- As the data revolution extends to supply chains, it is increasingly difficult for professionals to parse and analyze data points for actionable insight.
- To fix this, executives are turning to artificial intelligence and other new technologies. But according to a recent BI Intelligence report, AI in Supply Chain and Logistics, various obstacles remain to full adoption.
- A lack of skilled employees who can find the right data points for AI to analyze and the need to retrain or replace workforces are two key issues. Another is the apparent lack of clarity in new technologies' use cases, as shown below:
The 2016 data shows a common trend with new technology: new tools are often developed and hyped before use cases are clear, so it takes years for true cost-savings to reach supply chains. As we enter 2018, it is time to ask — has anything changed?
BI's latest report provides a partial answer to this question. The study takes a look specifically at how and whether businesses are applying artificial intelligence to their supply chain functions.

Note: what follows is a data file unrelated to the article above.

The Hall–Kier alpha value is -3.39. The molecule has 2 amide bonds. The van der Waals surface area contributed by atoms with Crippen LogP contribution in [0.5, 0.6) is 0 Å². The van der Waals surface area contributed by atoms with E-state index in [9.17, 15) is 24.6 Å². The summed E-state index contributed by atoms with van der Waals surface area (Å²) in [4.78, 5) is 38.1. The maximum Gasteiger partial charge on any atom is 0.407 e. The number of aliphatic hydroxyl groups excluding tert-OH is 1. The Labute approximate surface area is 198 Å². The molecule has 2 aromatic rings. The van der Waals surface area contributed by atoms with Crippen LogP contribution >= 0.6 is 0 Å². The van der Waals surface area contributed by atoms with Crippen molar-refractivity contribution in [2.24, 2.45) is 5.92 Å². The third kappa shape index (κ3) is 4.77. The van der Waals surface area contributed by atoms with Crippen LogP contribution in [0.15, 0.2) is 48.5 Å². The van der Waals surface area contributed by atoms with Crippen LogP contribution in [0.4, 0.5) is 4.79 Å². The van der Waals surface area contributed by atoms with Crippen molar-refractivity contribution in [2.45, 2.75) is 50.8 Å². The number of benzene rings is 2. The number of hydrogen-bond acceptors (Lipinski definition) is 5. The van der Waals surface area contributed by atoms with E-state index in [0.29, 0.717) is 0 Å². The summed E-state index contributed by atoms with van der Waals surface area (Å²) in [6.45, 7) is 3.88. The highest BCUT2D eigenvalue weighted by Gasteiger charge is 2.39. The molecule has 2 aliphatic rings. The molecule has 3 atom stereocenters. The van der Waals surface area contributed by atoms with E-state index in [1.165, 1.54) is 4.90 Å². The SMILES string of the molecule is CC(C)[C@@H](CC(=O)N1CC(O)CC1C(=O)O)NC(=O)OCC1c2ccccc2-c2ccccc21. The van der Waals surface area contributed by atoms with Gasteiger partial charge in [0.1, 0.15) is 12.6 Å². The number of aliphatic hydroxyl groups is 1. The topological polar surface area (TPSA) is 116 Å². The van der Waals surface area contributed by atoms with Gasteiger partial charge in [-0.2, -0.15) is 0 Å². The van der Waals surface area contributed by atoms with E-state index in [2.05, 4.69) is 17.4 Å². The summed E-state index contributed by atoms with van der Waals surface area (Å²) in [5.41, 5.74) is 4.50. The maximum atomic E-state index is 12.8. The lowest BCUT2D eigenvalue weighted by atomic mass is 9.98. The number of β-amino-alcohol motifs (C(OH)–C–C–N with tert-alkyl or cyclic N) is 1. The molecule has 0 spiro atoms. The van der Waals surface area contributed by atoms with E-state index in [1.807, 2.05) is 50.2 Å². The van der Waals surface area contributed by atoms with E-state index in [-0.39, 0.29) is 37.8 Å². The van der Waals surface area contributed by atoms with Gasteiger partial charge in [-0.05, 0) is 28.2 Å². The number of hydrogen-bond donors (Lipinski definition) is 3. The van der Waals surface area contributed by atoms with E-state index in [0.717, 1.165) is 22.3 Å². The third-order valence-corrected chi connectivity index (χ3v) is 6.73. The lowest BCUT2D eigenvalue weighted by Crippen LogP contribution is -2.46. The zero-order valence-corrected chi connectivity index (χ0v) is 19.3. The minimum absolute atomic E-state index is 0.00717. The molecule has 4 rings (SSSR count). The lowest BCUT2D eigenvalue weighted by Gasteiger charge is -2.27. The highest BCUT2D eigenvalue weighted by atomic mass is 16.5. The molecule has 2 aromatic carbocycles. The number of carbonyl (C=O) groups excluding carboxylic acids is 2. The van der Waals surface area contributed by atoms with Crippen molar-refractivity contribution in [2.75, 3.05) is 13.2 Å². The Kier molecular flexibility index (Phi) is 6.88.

Thanks to the profession's focus on specific products, price points around their movement and the need for visibility, the study found that supply chains do need AI.
In fact, according to a 2017 study, 42% of 209 IT and business executives saw supply chain and operations were already driving revenue from the use of AI, falling only behind R&D and customer service functions.
Still, application of the technology is far from widespread. The profession is still in the early stages of implementation, with major players leading the charge with a few specific use cases:
- Route optimization
- Demand planning
- Asset utilization
- Risk management
In addition to its focus on AI, the report also dives deep into the roles workforces and digital maturity play in implementation. It's clear challenges abound for the technology's widespread use, but executives are at least excited to try new ways to drive revenue through AI-associated innovation.